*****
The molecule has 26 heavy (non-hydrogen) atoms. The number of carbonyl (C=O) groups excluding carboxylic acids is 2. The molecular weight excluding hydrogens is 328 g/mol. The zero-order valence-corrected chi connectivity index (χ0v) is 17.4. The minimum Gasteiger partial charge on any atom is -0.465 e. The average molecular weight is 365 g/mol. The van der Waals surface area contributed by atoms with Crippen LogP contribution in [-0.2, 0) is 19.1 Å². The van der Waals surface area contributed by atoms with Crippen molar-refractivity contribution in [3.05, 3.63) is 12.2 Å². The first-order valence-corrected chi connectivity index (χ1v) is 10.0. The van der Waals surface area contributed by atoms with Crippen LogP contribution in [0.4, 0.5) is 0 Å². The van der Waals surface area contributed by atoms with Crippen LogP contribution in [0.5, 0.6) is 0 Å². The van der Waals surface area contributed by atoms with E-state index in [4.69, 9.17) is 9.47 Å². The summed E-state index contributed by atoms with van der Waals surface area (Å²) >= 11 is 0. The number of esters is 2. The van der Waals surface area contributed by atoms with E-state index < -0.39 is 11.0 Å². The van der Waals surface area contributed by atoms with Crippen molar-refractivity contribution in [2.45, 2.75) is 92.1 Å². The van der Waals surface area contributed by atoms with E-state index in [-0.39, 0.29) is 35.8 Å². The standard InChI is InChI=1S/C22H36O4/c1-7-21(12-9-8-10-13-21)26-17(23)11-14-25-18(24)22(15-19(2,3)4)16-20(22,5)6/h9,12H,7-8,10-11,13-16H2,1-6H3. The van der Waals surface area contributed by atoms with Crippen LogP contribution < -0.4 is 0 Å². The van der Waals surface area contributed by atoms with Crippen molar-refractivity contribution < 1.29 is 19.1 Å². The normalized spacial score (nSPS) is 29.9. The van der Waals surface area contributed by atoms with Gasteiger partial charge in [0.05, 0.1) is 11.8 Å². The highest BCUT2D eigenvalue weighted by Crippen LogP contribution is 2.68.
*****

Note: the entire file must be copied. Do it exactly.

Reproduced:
The molecule has 26 heavy (non-hydrogen) atoms. The number of carbonyl (C=O) groups excluding carboxylic acids is 2. The molecular weight excluding hydrogens is 328 g/mol. The zero-order valence-corrected chi connectivity index (χ0v) is 17.4. The minimum Gasteiger partial charge on any atom is -0.465 e. The average molecular weight is 365 g/mol. The van der Waals surface area contributed by atoms with Crippen LogP contribution in [-0.2, 0) is 19.1 Å². The van der Waals surface area contributed by atoms with Crippen molar-refractivity contribution in [3.05, 3.63) is 12.2 Å². The first-order valence-corrected chi connectivity index (χ1v) is 10.0. The van der Waals surface area contributed by atoms with Crippen LogP contribution in [0.4, 0.5) is 0 Å². The van der Waals surface area contributed by atoms with Crippen LogP contribution in [0.5, 0.6) is 0 Å². The van der Waals surface area contributed by atoms with E-state index in [4.69, 9.17) is 9.47 Å². The summed E-state index contributed by atoms with van der Waals surface area (Å²) >= 11 is 0. The number of esters is 2. The van der Waals surface area contributed by atoms with E-state index < -0.39 is 11.0 Å². The van der Waals surface area contributed by atoms with Crippen molar-refractivity contribution in [2.45, 2.75) is 92.1 Å². The van der Waals surface area contributed by atoms with E-state index in [-0.39, 0.29) is 35.8 Å². The standard InChI is InChI=1S/C22H36O4/c1-7-21(12-9-8-10-13-21)26-17(23)11-14-25-18(24)22(15-19(2,3)4)16-20(22,5)6/h9,12H,7-8,10-11,13-16H2,1-6H3. The van der Waals surface area contributed by atoms with Crippen LogP contribution < -0.4 is 0 Å². The van der Waals surface area contributed by atoms with Crippen molar-refractivity contribution < 1.29 is 19.1 Å². The normalized spacial score (nSPS) is 29.9. The van der Waals surface area contributed by atoms with Gasteiger partial charge in [0.05, 0.1) is 11.8 Å². The highest BCUT2D eigenvalue weighted by Crippen LogP contribution is 2.68.